Paper No. 26-11
Presentation Time: 1:30 PM-5:30 PM
A DETRITAL ZIRCON INVESTIGATION INTO THE MAGMATIC HISTORY OF THE ÖRÆFAJÖKULL VOLCANO IN SOUTHEASTERN ICELAND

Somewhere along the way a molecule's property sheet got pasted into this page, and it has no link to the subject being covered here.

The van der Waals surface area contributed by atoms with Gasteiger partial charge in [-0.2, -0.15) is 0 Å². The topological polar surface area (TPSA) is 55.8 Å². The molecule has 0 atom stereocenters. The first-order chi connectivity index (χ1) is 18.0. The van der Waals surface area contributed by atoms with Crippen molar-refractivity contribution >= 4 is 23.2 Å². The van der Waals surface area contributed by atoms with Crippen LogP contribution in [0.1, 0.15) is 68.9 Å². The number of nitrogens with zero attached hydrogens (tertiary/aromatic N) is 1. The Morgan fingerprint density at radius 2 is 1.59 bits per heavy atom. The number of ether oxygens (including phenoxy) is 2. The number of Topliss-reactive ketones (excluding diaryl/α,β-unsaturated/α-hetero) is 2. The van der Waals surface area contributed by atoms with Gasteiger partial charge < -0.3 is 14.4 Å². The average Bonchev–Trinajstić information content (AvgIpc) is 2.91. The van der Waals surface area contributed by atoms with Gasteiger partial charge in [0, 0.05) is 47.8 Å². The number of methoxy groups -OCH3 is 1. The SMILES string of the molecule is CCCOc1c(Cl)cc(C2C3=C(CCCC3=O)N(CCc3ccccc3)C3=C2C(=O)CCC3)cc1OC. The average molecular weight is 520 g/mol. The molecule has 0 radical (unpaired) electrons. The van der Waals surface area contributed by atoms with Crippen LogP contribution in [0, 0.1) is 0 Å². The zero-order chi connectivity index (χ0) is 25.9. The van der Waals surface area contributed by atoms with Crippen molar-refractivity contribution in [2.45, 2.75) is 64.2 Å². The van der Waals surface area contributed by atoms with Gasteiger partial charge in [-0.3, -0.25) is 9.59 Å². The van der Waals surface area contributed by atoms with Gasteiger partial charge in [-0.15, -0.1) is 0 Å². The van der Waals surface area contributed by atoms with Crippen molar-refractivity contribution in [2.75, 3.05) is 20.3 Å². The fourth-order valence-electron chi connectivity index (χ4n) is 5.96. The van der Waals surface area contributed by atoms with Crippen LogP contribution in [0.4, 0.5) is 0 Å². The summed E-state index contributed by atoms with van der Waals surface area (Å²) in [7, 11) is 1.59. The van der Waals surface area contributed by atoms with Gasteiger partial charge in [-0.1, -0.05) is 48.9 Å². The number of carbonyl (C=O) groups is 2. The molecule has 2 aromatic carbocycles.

The Vatnajökull ice sheet in SE Iceland obscures the intersection of the Icelandic hotspot and Mid-Atlantic Ridge and several central volcanoes (Barðarbunga, Grímsvötn, Kverkfjöll, Öræfajökull, Esjufjöll) with fissure swarms. Vatnajökull has lost 10% of its volume over the past 100 years and will likely disappear in the next 200 years (Aðalgeirsdóttir et al 2006; Hannesdóttir et al. 2013). Past deglaciation in Iceland is linked to decompression melting, resulting in increased magma generation and eruption (Jull 1996; Maclennan et al 2002; Schmidt et al 2013). Understanding the magmatic history of subglacial systems is vital to future hazard mitigation. We use zircon from tephra and subglacially derived sediments to study these active and obscured systems. We focus on Iceland’s tallest volcano, Öræfajökull, on Vatnajökull’s SE margin, whose 1362 AD eruption (VEI 5, ~10 km3) is the most voluminous silicic eruption in historical Iceland. Trace elements (SHRIMP-RG) are presented for 52 zircons from 6 detrital samples, and compared to 40 zircons from 1362 AD pumice. Detrital zircons consistently follow geochemical trends characteristic of the tephra zircon record on bivariate plots (U/Yb vs. Nb/Yb, Gd/Yb vs. Sc/Yb, Hf vs. Ti). Yb ranges from ~300 ppm to ~3,900 ppm in both but the detrital record extends compositional fields towards more fractionated compositions, with Hf exceeding the tephra record’s upper limit of ~9,000 ppm to reach ~12,500 ppm. These trends support the hypothesis that the detrital record is more comprehensive then tephra from a single eruption. New partition coefficients (Kds) based on Ti in zircon (temp. proxy - Claiborne et al 2016; zircon/melt) and an empirically derived power law formula (Chapman et al 2016; zircon/whole rock) were used to constrain zircon host-melt compositions. Results of Ti-based Kds follow the same general pattern as measured glass compositions from 1362 AD pumice, and are enriched in HREEs relative to other Icelandic magmas. This is consistent with measured REE concentrations in Öræfajökull zircons, which are also HREE-enriched relative to other Icelandic systems. Power law Kds yield consistently low REE concentrations, possibly because Icelandic melts are unusually hot. Soon to be obtained U-Pb and U-Th zircon ages will further clarify Öræfajökull’s magmatic evolution.